The intense August heat has just about finished off many area vegetable gardens. If you're a rural water customer like me, you're reluctant to roll out the hose at the tail end of the growing season. Generally, I become fatalistic after July 20 or so. Whatever precipitation finds its way to my garden at this point in the summer falls from the sky.
The other detriment to my garden lately has been the local raccoon population. When water is hard to come by, critters will compensate by eating garden crops that have high water content. In July they began feasting on our melons and more recently turned their attention to the tomatoes.
My electric fence has not been working consistently, and predator urine works as a deterrent for only about 24 hours before it must be reapplied. This has presented the raccoons with some opportunities for snacking. Last week before I left on a trip, the raccoons had stripped every ripe red tomato off my plants. Oddly, they do not eat yellow tomatoes, such as the Golden Husky and Yellow Pear varieties.
We know the culprits are raccoons because they are more agile and have greater manual dexterity than their fellow creatures. They can climb tomato cages and move things around. We've found melons in places where only a creature working with two hands could have put them.
Raccoons also have long claws, which they can use to slice open sweet, juicy cantaloupe. Imagine Rocky Raccoon doing a Ginsu knife demonstration on the Home Shopping Network. In this particular case, Mr. Raccoon uses his toenails to test the ripeness of multiple melons before he finds the one he'll eat.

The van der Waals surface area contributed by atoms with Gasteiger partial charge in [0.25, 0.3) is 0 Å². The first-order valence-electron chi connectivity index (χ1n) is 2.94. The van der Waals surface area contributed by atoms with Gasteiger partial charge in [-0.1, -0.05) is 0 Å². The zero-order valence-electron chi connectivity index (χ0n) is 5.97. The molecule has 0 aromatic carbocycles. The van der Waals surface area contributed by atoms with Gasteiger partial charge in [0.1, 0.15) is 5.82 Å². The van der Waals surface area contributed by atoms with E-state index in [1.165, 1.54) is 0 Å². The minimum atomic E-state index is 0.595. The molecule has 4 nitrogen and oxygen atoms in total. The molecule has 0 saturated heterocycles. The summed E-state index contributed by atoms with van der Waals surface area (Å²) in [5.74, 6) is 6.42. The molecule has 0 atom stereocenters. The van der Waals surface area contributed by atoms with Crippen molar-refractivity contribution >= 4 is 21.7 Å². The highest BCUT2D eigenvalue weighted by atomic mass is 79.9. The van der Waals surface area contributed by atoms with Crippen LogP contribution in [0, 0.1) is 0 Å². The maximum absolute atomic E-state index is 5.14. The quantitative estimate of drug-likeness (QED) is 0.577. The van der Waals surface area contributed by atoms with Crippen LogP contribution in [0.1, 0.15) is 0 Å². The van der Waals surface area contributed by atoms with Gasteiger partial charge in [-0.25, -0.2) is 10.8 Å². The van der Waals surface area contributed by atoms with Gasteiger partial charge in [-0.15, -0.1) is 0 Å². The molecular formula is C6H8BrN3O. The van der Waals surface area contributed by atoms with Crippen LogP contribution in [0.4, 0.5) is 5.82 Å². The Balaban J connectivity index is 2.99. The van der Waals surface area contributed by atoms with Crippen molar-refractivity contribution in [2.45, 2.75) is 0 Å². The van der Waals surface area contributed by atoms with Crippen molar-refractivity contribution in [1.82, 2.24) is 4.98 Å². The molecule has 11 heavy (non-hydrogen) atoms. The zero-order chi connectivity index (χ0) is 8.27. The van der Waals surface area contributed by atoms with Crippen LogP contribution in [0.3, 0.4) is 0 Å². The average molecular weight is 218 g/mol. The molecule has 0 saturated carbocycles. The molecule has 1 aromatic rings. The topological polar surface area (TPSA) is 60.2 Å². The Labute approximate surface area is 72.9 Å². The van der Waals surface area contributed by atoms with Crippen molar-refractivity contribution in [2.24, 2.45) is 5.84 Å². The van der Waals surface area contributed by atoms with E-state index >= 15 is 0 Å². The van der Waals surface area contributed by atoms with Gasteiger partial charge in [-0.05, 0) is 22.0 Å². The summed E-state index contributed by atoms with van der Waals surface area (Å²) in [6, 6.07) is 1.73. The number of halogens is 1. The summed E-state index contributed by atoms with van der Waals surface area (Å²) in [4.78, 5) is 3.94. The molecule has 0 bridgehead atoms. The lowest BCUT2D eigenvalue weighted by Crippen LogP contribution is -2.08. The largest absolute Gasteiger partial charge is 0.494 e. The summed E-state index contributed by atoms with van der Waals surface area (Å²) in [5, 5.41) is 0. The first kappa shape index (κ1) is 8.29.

When I become frustrated with the creatures that turn my garden into their own personal smorgasbord, I remember Nancy Smith, who wrote this column for several years before I took it over in 1995.
One day someone came into the newsroom complaining to Nancy about tomato horn worms and insisting that the solution lay in finding the right poison. She looked up from her computer, shot the visitor a look and asked, "What's the matter? Didn't you plant enough to share?"
If it's August, then my inbox is full of e-mails from Allen Fowler, a Leavenworth County gardener whose tomatoes are, year in and year out, big, juicy and plentiful. Every year Allen and his wife, Rosie, can dozens and dozens of Mason jars full of tomato juice, and Allen e-mails me the photographic evidence.
As of the middle of last week, Allen had squirreled away 95 quarts of tomato juice for the winter.
Many area gardeners had poor bean crops this summer, largely because of cool, damp weather in May and an overly active rabbit and deer population. Roger White, who gardens near Baldwin, was no exception.
However, what Roper's garden lacked in beans it made up for in turnips. Roger found himself with a surplus of turnips, so he left much of his bumper crop in the ground and has continued to harvest turnips on an as-needed basis through the summer. It's not unusual to do this with carrots, but I had not realized that turnips also could be "stored" in the ground.